breaking changes have to be eased in over many versions -- the "boiling
a frog" approach. :-)

> And many people already *do* use std::string for UTF-8 and are doing
> the "right" (sorry :)) thing, by introducing utf8_t we are
> "punishing" them because we want them, for the sake of people which
> still dwell on ANSI, to change their code. IMO we should do the
> opposite.

If they're already using UTF-8 strings, then we provide something like
BOOST_ALL_STD_STRINGS_ARE_UTF8 that they can define. The utf*_t classes
configure themselves to accept std::strings as UTF-8-encoded, and any
changes are completely transparent to those people. No punishment

For everyone else, we introduce the utf*_t API alongside the
std::string one, for those classes and functions that are not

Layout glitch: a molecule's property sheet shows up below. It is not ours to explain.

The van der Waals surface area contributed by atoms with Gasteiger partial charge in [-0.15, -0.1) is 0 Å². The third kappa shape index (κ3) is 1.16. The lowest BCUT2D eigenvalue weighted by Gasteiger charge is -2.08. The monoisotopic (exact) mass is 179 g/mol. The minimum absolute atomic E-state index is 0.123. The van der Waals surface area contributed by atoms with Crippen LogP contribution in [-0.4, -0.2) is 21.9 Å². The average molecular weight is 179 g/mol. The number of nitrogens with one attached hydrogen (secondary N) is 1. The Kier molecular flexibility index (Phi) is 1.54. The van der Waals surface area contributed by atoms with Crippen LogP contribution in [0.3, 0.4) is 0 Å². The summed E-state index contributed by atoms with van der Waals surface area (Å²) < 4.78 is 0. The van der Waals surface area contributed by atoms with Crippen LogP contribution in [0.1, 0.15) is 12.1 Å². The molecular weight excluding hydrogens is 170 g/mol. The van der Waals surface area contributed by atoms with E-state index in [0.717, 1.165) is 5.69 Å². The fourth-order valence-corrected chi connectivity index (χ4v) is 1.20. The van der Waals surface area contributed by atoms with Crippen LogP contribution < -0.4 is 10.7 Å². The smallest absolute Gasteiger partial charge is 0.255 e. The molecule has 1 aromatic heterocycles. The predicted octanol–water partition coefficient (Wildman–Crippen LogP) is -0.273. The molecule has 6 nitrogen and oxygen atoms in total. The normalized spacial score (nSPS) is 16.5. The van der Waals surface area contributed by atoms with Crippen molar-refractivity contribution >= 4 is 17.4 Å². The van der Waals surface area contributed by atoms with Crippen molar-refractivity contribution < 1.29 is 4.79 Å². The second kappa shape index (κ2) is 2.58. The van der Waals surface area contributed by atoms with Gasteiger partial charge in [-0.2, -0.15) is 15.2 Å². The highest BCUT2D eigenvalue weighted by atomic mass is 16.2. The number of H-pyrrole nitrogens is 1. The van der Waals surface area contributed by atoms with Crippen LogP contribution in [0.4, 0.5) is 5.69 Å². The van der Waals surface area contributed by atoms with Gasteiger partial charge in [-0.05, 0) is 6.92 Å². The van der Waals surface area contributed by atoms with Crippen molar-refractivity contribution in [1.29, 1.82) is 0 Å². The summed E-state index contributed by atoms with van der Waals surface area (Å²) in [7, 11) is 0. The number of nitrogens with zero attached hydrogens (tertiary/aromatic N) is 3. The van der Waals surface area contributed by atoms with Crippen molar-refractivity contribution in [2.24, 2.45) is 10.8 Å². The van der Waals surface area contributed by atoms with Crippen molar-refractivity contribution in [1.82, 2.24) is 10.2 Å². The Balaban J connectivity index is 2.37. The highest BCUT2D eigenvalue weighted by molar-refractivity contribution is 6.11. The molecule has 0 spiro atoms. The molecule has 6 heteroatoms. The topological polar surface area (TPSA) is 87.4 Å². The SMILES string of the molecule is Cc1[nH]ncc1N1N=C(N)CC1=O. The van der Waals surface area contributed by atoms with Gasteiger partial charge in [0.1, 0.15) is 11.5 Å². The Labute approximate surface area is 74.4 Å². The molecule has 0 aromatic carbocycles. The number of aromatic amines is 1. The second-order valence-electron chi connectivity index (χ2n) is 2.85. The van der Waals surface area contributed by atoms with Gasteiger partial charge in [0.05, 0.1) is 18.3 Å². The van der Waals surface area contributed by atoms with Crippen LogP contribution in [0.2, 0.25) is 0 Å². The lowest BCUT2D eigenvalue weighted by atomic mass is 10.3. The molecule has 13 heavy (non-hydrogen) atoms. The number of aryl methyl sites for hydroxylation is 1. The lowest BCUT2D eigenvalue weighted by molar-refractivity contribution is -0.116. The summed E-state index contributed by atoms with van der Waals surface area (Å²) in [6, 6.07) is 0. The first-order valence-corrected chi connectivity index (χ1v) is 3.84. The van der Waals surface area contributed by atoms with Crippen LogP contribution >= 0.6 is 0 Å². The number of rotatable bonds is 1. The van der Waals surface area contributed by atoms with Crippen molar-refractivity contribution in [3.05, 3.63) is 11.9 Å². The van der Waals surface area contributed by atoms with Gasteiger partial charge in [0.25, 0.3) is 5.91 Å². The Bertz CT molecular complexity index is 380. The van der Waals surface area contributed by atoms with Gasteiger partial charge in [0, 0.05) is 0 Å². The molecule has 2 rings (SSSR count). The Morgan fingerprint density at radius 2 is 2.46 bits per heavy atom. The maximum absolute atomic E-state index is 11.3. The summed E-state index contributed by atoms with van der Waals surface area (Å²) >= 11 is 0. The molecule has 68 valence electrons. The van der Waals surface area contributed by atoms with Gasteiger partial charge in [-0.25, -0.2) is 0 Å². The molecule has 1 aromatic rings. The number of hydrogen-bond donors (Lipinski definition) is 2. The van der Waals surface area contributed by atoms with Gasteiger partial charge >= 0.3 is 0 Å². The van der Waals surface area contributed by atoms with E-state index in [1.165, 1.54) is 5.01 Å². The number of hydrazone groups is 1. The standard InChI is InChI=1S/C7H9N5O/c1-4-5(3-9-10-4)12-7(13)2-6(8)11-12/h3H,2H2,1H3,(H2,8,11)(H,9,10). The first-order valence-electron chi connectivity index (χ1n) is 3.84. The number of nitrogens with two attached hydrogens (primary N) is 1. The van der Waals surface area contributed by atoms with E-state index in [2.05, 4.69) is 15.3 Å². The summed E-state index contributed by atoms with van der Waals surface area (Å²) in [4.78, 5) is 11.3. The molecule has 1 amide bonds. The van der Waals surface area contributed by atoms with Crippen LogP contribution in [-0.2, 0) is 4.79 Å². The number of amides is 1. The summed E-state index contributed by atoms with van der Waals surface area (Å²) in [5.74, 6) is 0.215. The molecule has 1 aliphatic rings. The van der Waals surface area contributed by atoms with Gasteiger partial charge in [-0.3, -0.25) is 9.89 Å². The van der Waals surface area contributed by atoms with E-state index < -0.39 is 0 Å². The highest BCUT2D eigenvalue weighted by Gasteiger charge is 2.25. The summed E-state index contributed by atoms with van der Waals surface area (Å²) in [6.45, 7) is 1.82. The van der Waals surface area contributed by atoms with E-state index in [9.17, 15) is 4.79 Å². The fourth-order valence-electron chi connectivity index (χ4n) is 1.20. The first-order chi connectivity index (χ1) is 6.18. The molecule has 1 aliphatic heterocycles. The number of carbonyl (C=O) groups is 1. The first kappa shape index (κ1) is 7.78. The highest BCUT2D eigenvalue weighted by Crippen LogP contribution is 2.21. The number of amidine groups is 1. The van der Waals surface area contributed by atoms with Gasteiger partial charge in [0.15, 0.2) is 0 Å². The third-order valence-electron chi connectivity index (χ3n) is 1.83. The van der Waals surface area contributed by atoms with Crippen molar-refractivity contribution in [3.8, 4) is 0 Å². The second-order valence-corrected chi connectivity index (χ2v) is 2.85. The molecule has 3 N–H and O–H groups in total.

encoding-agnostic. The std::string one can be deprecated in future
versions if the library author desires. Again, no punishment involved.

>>> [...] - Once we overcome the troubled period of transition
>>> everything will be just great. No headaches related to file
>>> encoding detection and transcoding.
>> It's the getting-there part that I'm concerned about.
> Me too, but again many other people already pointed out
> that a large portion of the code is completely encoding agnostic
> so there would be no impact if we stayed with std::string. There
> would be, if we add utf8_t.

Those portions of the code that are encoding-agnostic can continue
using std::string, and nothing changes. It's only the functions that
need to know the encoding that would change, and that change can be

>>> Think about what will happen after we accept IPV6 and drop IPV4. The
>>> process will be painful but after it is done, there will be no more
>>> NAT, and co. and the whole network infrastructure will be
>>> simplified.
>> That's a problem I've been watching carefully for many years now,
>> and I don't see that happening. [...]
> Yes, people (me included) are resistant to big changes event for the
> better. But I've learned that I should always consider the long-term